Going for an IT job interview? Here are some job interview tips on what NOT to do from Lisa Vaas, online journalist and former Executive Editor for eWEEK:
No know-it-alls allowed…
Don’t be an arrogant know-it-all. That impression usually comes out by not asking questions during the interview when encouraged to do so. Experienced interviewers evaluate the uninquisitive interviewee as “the wrong kind of thinker,” who shows a lack of curiosity and “a prima donna’s belief” of knowing everything there is to know. Experience with highly skilled people who “know everything” is that they tend to make poor team players.
Lay off techie-talk.
Stay away from acronyms and excessively technical language. Employers want to find out how the IT job applicant can relate to customers and not make people feel like dummies. So the idea is to NOT talk down to the interviewer.
There is no “I” in “team.”
Don’t just talk about yourself. You won’t be impressing anyone just by talking about your accomplishments. What they are looking for is someone who has a track record as a contributing member of a team. You got the interview call on the basis that you are an accomplished professional. It is best to talk more abut the people and teams you worked with and use the plural first person pronouns “we” and “us” in those descriptions.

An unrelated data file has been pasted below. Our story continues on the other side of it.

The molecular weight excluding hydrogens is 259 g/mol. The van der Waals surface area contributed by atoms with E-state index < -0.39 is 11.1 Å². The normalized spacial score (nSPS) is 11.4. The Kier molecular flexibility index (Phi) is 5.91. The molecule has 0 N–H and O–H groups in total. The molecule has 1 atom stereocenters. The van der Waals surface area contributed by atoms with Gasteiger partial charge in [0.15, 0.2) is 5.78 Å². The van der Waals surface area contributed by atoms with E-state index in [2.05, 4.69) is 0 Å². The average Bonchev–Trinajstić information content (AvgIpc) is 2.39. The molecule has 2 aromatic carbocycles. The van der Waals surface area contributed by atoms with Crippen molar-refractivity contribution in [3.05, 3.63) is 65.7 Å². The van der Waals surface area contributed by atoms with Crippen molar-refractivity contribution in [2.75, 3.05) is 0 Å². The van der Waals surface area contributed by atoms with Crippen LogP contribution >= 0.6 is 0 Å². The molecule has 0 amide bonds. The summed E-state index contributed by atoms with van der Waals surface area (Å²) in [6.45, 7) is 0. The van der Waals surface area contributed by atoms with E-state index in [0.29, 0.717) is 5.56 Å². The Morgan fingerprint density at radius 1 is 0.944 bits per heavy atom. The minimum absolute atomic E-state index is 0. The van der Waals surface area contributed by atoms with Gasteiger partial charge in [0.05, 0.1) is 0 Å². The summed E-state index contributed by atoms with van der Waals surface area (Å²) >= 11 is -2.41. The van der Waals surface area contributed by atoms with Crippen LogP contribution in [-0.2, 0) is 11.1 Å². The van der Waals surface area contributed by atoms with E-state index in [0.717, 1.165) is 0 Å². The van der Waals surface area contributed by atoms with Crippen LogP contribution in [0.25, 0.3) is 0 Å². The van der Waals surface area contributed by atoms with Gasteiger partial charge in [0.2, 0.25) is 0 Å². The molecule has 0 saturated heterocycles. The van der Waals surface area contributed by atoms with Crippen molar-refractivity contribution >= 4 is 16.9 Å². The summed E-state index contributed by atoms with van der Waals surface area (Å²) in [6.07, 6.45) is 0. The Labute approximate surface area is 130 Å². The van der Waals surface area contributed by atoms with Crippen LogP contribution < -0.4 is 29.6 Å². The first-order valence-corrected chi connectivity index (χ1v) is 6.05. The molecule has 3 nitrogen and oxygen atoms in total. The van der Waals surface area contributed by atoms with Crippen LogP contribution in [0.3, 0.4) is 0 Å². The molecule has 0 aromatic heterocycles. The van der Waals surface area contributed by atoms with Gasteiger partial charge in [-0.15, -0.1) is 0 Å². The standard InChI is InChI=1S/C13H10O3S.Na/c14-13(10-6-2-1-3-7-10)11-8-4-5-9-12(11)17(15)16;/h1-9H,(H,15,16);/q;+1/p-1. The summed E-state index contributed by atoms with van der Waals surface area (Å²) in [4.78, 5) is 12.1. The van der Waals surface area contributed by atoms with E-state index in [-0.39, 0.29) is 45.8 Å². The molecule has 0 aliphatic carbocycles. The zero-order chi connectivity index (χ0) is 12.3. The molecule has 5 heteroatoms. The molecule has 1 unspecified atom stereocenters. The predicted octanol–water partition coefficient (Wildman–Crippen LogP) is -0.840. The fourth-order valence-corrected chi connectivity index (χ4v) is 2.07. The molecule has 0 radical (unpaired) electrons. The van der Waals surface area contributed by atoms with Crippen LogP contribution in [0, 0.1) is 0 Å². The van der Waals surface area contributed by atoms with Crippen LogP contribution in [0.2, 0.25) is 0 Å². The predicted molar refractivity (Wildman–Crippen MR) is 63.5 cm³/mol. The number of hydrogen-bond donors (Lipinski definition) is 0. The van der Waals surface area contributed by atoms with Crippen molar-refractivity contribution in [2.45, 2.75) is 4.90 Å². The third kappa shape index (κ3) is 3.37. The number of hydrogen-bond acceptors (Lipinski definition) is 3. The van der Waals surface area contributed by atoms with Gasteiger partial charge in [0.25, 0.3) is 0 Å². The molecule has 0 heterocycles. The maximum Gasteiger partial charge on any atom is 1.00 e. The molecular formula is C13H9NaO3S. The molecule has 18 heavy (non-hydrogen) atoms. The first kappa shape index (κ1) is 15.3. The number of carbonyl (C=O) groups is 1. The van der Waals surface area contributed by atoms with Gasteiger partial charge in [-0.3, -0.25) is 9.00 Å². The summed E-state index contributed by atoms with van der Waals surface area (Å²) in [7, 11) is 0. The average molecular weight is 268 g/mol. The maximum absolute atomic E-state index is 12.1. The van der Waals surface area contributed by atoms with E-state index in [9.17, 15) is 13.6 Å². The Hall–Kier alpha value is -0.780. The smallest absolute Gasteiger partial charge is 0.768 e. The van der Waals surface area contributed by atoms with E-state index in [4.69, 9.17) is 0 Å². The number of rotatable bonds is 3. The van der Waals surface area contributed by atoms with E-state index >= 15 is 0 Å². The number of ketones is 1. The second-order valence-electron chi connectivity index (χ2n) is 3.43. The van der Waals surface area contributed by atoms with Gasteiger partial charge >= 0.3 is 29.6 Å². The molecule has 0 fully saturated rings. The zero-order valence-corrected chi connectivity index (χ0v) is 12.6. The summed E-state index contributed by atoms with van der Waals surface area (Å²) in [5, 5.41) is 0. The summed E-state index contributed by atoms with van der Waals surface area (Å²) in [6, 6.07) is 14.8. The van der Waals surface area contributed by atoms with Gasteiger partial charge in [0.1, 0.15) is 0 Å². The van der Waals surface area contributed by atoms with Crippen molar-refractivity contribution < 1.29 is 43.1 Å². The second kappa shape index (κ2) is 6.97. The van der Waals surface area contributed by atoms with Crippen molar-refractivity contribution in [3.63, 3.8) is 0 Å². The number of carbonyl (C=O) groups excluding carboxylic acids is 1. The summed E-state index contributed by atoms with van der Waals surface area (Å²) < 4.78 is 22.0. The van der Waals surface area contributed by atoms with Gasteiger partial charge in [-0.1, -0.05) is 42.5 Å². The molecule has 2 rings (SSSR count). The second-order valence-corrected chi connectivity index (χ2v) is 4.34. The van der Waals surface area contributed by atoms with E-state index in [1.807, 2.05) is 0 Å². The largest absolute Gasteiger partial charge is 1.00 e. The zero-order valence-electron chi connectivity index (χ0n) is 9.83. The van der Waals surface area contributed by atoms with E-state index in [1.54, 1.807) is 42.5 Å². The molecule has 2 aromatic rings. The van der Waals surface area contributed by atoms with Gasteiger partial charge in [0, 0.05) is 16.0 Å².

No bad mouthing ex-coworkers…
Don’t ever say disrespectful or harsh things about people you once worked with. You are being judged in large part on your attitude, because poor attitude creates tension and low productivity in any working environment. If you are asked to relate some negative experience with a past coworker do it in a way that shows you learned something about dealing with different personalities.
Recognize possible “people-skill deficits.”
Finally, accept the fact that IT workers can sometimes be not very adept in dealing with people. Dealing with code and compilers, after all, is sometimes a lot easier than having to reason with people. If you recognize that about yourself, do something about it.